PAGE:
Mortality due to cirrhosis and liver cancer in the United States, 1999-2016: observational studyBMJ 2018; 362 doi: https://doi.org/10.1136/bmj.k2817 (Published 18 July 2018) Cite this as: BMJ 2018;362:k2817
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Re: Mortality due to cirrhosis and liver cancer in the United States, 1999-2016: observational study
The paper by Tapper and Parikh  reports an inversion in the trend for liver cirrhosis mortality in the US, with increasing rates observed starting from 2009, mainly due to alcohol-related liver disease; by contrast, mortality due to hepatocellular carcinoma increased through the whole study period (1999-2016).
Findings on alcohol-related liver disease are consistent with analyses on any alcohol-induced cause of death, with increasing age-standardized mortality rates observed since 2009 in the 15-64-year age class, mainly due to alcoholic liver disease . A recent report from the National Institute on Alcohol Abuse and Alcoholism confirms a rise by 15.7% from 2000 to 2015 in the age-adjusted rate from all liver cirrhosis, especially in the 24-34 (+81.8%) and the 55-64 (+41.8%) age classes .
Findings on trends in mortality from hepatocellular carcinoma should be interpreted in view of the history of hepatitis C virus (HCV) infection in the US: notably, mortality rates largely decreased among subjects aged 45-54 years, and increased among those aged 55-64 years . This observation is consistent with a clear birth cohort effect: analyses on multiple causes of death demonstrated an increase in HCV-related mortality from 2003 to 2013, wholly accounted by the 1945-1965 birth cohort . Meanwhile, the peak in HCV-related mortality shifted from the 45-49 to the 55-64 age class . Furthermore, among persons for whom both HCV and liver cancer were listed as cause of death, those born between 1945 and 1965 had the largest increase in mortality from 1999 to 2013 .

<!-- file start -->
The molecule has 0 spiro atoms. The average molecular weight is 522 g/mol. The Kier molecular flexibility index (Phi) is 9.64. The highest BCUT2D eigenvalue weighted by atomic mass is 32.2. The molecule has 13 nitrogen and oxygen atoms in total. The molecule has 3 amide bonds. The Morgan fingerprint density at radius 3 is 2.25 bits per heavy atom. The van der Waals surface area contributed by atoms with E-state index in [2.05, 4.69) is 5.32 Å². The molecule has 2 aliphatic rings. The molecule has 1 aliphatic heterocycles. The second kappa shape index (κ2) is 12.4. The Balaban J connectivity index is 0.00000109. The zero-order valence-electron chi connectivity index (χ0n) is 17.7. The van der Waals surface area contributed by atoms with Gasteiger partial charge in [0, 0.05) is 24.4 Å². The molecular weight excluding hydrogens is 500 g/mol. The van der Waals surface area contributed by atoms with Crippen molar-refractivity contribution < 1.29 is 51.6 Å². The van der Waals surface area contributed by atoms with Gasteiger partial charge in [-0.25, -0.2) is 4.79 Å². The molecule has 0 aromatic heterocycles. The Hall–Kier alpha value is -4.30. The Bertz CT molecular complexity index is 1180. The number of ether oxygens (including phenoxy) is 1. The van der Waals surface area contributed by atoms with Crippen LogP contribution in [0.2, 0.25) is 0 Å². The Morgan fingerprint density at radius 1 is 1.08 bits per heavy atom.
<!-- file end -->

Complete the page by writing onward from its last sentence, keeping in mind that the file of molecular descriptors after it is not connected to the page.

The authors cite the paper from Asrani and colleagues , who reported that between 1979 and 2008 mortality from liver disease remained roughly unchanged. In their paper, Asrani et al. grouped mortality from chronic liver disease, liver cancer, and viral hepatitis to obtain a more complete picture of the burden of liver disease. This latter straightforward approach should be coupled with the analysis of multiple causes of death, to obtain data (although incomplete) on the alcoholic/viral etiology of the disease. Such methodology would allow not only monitoring of the recent increase in alcohol-related mortality, but also assessment of whether the long-term rising trend in HCV-related mortality will be halted by the availability of new anti-HCV drugs.
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Competing interests: No competing interests